An initiative addressing causes as well as consequences of cyberbullying. The founding members have a criminal justice background and offer a well set-out resource centre, complete with advice and easy to understand terminology. They work closely with schools to explore the nature of traditional and online victimization among their student body. Even though they focus on youth cyberbullying, they also cover adolescent cyberbullying and online harassment.

  • NoBullying - Area of coverage: Ireland / Worldwide

A social responsibility project started by Treze Ltd. They work with schools, parents and psychologists/psychiatrists to help fight online bullying and establish a safe experience for young internet users.

Concentrated effort by Bekah Wells to raise awareness through her own experience of revenge porn. Blog-type of approach that includes legal help referrals. It offers a more practical approach to offering resources.

Established in 2013 by Laura Richards, a criminal behavioural analyst and adviser, and Allison Mann, Financial Director of Safer Places, a domestic violence charity. They provide an all-in-one service that includes advice and support for people who are at risk of stalking, training for professionals working on the field of stalking, critique of legislation about stalking and raising awareness about the dangers and risks of stalking.

Campaigns and projects edit

A campaign backed by the APC WRP, focusing on violence against women through technology. Their website features text-light information on core online abuses, accompanied by legal rights and ‘how to avoid’ tips. They lead several campaigns with the biggest one taking place during 16 Days of Activism Against Gender-Based Violence.

A campaign focusing on the legality of revenge porn and how this can be eradicated, in protection of privacy rights.

Well rounded campaign, with plethora of information, resources and additional references on existing legislation, advocating for victims of revenge porn. They also provide a designated crisis helpline to support victims of revenge porn.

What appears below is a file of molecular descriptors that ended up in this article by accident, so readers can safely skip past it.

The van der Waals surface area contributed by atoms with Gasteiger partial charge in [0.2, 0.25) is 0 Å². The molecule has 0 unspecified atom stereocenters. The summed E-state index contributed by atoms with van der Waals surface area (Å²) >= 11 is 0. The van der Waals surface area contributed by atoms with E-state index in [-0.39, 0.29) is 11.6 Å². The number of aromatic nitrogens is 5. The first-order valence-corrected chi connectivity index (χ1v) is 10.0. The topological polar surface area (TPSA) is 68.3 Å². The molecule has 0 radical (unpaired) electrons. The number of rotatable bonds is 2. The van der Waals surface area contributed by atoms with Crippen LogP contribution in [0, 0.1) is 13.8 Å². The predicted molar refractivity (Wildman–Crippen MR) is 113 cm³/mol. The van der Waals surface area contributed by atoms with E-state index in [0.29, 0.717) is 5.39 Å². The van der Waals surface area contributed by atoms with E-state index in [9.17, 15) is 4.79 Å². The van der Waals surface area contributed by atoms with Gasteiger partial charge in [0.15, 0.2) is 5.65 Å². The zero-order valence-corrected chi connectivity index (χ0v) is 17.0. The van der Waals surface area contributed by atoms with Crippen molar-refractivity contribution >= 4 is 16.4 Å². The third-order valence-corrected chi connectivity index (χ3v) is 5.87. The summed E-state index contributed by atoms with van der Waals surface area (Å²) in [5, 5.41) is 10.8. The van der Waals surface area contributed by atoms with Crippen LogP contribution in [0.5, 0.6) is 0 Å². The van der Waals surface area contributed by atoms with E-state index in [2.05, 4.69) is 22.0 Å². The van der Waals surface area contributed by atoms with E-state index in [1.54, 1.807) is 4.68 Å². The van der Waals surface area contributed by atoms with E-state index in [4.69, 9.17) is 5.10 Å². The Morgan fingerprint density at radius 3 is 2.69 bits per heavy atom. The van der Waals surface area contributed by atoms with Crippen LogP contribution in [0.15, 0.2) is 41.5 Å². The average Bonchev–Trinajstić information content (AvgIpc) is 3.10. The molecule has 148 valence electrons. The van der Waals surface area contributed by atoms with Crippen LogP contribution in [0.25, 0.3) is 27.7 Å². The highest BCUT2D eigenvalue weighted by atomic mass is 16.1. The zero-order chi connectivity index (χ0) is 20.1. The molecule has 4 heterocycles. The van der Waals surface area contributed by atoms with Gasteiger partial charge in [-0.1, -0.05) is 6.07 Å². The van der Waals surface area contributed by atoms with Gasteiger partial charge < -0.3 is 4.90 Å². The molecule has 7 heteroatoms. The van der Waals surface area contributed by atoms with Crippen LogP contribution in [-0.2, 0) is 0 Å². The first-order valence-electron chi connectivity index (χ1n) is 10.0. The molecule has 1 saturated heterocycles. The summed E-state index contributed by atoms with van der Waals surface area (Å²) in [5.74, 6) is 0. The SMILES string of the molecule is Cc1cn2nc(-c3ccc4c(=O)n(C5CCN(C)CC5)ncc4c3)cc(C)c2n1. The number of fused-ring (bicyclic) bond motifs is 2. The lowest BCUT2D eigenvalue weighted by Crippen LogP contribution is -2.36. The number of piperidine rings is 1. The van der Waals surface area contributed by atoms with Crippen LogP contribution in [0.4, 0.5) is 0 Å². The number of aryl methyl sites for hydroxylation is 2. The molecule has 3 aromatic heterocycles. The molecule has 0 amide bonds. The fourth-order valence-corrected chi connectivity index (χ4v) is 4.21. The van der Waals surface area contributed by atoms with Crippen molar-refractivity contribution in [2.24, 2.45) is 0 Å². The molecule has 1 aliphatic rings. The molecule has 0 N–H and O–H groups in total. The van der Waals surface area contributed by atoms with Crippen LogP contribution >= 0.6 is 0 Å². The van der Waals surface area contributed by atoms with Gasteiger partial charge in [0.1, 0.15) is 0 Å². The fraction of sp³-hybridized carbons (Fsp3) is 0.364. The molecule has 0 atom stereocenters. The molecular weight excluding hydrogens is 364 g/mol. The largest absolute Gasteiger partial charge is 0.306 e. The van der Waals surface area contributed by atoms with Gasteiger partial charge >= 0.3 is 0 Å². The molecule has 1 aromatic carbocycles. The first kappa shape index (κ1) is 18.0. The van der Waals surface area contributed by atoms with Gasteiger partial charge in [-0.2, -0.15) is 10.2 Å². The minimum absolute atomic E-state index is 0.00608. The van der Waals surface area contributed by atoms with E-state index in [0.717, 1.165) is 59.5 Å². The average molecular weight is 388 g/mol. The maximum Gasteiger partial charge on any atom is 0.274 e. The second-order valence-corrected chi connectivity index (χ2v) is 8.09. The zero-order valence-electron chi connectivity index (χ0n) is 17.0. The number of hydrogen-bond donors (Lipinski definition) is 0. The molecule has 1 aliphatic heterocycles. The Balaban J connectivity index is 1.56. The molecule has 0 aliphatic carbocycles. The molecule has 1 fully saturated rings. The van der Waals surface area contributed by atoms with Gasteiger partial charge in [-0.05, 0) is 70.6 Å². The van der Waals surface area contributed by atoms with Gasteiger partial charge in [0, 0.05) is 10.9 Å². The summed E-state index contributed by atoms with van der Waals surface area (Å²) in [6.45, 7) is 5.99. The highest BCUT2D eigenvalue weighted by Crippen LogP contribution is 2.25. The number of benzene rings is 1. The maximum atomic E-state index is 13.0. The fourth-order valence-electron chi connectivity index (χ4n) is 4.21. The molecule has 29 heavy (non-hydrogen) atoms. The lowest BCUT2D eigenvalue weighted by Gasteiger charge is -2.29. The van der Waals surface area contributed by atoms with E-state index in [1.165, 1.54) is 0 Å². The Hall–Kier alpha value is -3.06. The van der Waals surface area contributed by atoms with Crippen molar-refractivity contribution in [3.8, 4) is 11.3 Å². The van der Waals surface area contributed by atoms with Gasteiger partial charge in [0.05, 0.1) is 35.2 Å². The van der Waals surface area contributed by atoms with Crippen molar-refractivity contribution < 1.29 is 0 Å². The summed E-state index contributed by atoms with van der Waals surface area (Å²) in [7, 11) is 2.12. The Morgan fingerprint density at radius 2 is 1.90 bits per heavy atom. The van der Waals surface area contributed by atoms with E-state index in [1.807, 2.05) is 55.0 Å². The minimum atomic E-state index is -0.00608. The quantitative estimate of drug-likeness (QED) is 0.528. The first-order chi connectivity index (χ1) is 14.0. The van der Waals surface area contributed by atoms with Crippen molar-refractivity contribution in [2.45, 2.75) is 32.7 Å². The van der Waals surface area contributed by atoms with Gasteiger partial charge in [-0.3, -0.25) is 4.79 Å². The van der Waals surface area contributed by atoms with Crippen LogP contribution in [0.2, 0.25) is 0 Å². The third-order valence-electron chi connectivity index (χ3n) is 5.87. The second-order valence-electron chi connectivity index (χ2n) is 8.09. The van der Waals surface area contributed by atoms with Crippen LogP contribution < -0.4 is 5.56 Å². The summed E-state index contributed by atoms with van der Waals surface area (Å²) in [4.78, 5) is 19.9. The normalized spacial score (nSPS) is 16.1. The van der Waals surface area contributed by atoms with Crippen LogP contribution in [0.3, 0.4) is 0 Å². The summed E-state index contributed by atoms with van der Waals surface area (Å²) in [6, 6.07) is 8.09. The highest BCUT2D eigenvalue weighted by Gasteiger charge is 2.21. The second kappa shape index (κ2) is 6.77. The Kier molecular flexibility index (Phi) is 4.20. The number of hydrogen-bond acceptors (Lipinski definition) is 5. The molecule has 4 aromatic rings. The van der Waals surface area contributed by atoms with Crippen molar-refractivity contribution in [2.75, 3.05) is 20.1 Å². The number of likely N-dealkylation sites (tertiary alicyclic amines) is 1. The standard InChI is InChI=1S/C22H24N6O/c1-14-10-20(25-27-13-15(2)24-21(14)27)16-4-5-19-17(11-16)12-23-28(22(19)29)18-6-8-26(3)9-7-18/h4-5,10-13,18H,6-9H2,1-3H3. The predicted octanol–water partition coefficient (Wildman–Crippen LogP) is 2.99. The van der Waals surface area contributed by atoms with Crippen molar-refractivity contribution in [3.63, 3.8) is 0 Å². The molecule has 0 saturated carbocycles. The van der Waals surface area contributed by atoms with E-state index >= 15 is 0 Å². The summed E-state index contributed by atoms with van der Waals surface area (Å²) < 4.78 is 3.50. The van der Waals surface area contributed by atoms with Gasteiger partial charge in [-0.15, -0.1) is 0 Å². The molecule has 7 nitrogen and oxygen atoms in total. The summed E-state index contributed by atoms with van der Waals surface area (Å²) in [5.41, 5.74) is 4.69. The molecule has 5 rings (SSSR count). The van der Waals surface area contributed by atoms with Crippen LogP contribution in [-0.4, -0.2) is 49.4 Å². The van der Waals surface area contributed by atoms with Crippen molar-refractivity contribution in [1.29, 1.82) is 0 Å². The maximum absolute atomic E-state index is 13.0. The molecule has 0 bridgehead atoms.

A campaign against trolling, working towards making criminalisation of trolling.

Campaign against bigotry within the gaming communities, initiated by Sam Killermann. The campaign is currently in the process of converting into a non-profit organisation.

A project set up in 2002 by the National Network to End Domestic Violence. They focus on providing training seminars for improving the response to violence survivors. They also do advocacy and general public education.

An campaign that carries backing by the US government and the White House and focuses on children being bullied online.

Campaign against misogyny, through all of its manifestations.

A project backed by the ESRC Centre for Corpus Approaches to Social Science, that focuses on understanding the roots of misogyny, the perpetrators' mindset, the methods through which they are carried out, and how they can be linked to other forms of online abuse.

A San Francisco based project working towards education and eradication of cyberbullying. They focus on youth and parents.

Reading, research, journals and miscellaneous edit

A peer-reviewed journal covering a great many disciplines and online abuse types.

Further resources lists & discussion panels edit

  • Council of Europe - Action against economic crime

Resources: Anti-cybercrime networks, organisations and initiatives

  • International Gamers Development Association

Harassment Resources,